The first item on the agenda is the relationship with the elected members of the European Parliament. Senator Robinson has given notice of her intention to raise the question of the relationship with the elected Members of the European Parliament.
Before calling on Senator Robinson I would like to give a ruling which will have a bearing on the discussion. Hitherto Members of the European Parliament have been delegates of the national parliament. The members of the new parliament are not delegates but are the elected representatives of the people. The various references in the Joint Committee's terms of reference to delegates do not apply to the elected representatives.
Two consequences follow from this. First, Deputy de Valera's and my own membership of this Committee would not be automatically terminated on our becoming members of the European Parliament. In practice our membership of the Committee will not continue but we will have to be discharged by the Committee of Selection. Second, there will be no obligation on this Committee to send notices of its meetings to the elected Members of the European Parliament.
Finally, it has been decided already that such services as have hitherto been provided by the Houses for delegates to the European Parliament, such as making travel arrangements for them and arranging the attendance of staff in Luxembourg and Strasbourg, will not be provided for the newly-elected representatives. It follows that the practice of the Joint Committee staff in supplying memoranda from Government Departments and other bodies will also cease. This is something that I regret, particularly since nothing has yet been put in the place of what was a very useful arrangement.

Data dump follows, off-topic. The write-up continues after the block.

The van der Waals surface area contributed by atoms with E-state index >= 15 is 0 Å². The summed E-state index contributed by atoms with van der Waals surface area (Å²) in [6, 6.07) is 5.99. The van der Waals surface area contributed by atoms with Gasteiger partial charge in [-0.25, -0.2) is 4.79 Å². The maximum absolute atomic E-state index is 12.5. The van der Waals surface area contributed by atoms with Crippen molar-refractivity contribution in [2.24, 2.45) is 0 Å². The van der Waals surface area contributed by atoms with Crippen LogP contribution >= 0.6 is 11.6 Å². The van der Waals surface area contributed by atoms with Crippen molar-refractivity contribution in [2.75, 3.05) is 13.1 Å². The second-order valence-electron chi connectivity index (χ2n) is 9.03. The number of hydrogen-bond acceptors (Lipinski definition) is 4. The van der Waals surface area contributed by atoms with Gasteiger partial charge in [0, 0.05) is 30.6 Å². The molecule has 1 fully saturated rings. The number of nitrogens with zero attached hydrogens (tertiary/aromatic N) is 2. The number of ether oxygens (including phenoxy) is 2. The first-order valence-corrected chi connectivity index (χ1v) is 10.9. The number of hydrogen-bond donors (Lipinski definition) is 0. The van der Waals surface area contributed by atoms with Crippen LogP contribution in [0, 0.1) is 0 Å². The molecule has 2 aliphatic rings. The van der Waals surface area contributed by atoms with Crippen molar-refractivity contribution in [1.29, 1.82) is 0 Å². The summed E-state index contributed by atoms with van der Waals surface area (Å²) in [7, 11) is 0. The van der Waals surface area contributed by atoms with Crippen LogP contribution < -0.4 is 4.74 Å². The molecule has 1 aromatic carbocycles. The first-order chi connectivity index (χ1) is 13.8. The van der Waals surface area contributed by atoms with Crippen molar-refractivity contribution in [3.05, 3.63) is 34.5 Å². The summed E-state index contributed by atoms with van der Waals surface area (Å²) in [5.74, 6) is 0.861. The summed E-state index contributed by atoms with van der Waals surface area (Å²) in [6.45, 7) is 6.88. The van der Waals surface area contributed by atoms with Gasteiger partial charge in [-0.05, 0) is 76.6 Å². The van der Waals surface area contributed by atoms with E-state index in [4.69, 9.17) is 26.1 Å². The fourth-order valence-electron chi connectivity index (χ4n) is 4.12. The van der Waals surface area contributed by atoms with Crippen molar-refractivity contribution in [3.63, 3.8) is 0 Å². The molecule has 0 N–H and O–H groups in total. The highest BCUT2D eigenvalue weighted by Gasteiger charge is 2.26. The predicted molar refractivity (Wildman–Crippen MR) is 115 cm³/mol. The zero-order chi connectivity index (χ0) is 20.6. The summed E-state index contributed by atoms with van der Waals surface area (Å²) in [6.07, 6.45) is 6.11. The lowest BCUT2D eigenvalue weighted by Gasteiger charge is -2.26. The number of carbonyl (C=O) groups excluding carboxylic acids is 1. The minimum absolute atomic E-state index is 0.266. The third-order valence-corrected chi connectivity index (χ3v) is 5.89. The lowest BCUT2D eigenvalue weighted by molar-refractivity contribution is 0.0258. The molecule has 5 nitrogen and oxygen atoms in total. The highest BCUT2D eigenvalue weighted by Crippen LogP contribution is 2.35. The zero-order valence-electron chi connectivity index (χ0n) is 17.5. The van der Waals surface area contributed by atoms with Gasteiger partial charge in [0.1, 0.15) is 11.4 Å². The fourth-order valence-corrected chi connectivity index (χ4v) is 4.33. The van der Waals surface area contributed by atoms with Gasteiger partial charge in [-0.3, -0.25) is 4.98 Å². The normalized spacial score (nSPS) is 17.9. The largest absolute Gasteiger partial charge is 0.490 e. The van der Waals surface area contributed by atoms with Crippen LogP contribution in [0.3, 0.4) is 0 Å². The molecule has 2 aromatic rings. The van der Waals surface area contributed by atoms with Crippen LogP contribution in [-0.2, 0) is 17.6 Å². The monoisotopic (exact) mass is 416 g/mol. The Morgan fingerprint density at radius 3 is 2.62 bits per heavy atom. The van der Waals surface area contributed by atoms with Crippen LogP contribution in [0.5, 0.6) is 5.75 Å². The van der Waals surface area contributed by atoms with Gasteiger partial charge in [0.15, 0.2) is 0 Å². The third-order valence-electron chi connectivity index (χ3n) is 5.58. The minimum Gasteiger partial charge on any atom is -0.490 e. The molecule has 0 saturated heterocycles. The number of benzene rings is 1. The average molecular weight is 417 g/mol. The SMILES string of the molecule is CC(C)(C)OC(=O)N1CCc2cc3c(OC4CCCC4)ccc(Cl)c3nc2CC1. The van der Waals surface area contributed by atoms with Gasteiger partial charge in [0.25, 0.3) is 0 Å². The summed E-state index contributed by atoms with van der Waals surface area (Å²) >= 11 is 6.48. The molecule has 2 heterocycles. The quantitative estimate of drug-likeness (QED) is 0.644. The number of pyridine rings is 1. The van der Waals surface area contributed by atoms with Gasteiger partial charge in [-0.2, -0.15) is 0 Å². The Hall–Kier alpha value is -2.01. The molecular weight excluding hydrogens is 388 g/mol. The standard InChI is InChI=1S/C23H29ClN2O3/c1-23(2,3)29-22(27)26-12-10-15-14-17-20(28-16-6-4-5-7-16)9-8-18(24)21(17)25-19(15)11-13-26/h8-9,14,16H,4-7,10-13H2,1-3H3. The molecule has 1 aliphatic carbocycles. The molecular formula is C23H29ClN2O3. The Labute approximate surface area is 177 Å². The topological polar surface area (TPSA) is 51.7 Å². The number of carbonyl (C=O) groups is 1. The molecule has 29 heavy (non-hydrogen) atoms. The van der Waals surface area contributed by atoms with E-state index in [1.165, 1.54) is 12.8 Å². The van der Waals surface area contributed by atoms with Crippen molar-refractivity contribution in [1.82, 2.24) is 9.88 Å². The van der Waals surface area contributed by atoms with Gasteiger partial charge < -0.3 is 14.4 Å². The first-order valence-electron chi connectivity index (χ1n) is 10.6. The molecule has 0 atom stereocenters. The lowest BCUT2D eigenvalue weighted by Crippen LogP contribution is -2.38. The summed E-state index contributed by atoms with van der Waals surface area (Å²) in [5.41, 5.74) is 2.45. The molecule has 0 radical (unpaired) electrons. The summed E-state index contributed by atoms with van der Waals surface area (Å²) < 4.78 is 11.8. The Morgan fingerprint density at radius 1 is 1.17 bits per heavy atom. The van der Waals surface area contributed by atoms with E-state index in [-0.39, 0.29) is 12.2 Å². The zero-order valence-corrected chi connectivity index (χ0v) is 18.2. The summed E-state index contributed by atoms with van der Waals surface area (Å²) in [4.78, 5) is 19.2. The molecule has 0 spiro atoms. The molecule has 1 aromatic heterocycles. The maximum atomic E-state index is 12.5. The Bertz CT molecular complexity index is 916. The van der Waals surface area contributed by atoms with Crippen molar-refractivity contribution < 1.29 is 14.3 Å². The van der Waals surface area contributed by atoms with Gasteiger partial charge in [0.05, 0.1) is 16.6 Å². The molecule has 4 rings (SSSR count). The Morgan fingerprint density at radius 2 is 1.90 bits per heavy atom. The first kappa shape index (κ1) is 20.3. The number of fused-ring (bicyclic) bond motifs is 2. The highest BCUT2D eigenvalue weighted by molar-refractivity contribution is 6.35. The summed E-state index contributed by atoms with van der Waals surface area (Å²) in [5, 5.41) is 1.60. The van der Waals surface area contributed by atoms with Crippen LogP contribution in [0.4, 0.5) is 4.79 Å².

The discussion should, therefore, be confined to what is germane to the Joint Committee's terms of reference, namely, how the Committee considers the elected members of the European Parliament might be able to help the Committee in discharging its functions. Obviously if such help is required it will have to be asked for. It is important that the Committee should not appear to be seeking to impose anything on the elected members of the European Parliament. If the Committee considers it should have some special relationship with them, it is obviously necessary to consult them, but it would be premature to do so until they know what their duties in Europe will entail.
I am afraid that the majority of us have not yet the knowledge and experience to be in a position to know exactly where we stand. One course open to the Committee would be to seek a meeting with the new members after the summer recess when the organisation of the newly-elected Assembly will probably have taken some shape. The first real meeting of the Assembly will probably be in September. There will be, as members are aware, an inaugural meeting in July; but if the newly-elected members could meet this Committee sometime between September and Christmas it would be useful because the Assembly members would then know their commitments. It would then be more advantageous to have such a discussion. The Party Whips have been informed that the Joint Committee is considering this matter. I now call on Senator Robinson.